I am saddened by much of the news. One in seven Americans on food stamps. The social security disability rolls are swollen beyond belief. The weight of our national debt is staggering. The regulations and edicts frighten me. You hear the stories, too. You hear the loud, shrill voices declaring their rights, but you hear nothing about responsibilities from these same voices.

I want to remind us of our responsibilities. I want to point out the values, attitudes, efforts, and commitment of those who gave us this great experiment in government. I want to remind us that some of us haven’t lost those values and precepts left to us. We remember in spite of all the efforts of “the transformers” to make us believe that “hope and change” lie in a government that takes care of us. Creating an entitlement culture is not my idea of caring for me or my children or grandchildren.

Our freedoms, I believe, are on a steep slope downward at the moment. They are disappearing every day before our eyes. They are sliding into the abyss of entitlement. That abyss swallows up the energy of self-reliance, individual responsibility, and gradually kills the human spirit. The dragons of the abyss breathe fire on our freedoms and torch the documents that declare and protect those freedoms.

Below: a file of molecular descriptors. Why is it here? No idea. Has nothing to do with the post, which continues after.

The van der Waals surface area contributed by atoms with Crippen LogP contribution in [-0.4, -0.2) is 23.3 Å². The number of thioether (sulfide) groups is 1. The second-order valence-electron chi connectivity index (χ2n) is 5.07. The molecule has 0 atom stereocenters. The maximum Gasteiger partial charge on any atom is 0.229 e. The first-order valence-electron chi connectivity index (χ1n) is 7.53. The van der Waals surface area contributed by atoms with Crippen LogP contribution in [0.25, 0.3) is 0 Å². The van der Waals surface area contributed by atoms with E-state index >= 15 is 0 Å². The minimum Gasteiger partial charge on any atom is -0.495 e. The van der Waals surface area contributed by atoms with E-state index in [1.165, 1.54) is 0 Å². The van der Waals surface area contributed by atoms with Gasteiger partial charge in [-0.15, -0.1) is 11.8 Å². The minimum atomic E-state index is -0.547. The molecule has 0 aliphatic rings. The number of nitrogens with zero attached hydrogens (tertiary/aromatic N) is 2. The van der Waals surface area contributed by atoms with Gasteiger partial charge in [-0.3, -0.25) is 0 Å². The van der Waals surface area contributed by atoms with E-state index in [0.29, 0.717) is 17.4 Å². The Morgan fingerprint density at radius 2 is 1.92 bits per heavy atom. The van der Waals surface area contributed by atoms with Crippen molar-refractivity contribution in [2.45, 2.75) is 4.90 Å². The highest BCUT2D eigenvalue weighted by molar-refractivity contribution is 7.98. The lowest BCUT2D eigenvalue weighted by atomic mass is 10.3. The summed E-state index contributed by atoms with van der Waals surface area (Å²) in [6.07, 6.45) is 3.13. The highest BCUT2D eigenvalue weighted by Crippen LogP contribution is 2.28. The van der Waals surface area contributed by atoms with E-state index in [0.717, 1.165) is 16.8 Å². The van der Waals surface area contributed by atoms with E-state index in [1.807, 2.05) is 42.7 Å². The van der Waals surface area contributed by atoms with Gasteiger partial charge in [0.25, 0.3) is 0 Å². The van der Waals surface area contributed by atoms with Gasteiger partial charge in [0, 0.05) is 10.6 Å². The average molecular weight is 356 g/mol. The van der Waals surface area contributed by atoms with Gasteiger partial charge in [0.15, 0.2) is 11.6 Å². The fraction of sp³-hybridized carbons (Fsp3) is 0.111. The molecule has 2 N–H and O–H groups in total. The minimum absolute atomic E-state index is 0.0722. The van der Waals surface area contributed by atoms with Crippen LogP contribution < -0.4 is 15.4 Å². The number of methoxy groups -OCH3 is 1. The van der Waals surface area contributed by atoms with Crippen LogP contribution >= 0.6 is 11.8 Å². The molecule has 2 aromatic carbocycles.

I hope to share my joys, my concerns, and my historical perspective on what’s happening around us. I have been so blessed over these 91 years that I cannot sit silently by and watch those blessings disappear. These are the blessings of freedom that several generations have been privileged to enjoy as a result of their predecessors. Now the generation of entitlement is throwing the republic away.

Children of this generation and those of the future will labor under the mountain of debt, the paucity of freedom, and the lack of opportunity they have been left by the entitlement generation.

If I can become a blogger at 91, what can you do to make America First, Again?

Where Are All the Jonathans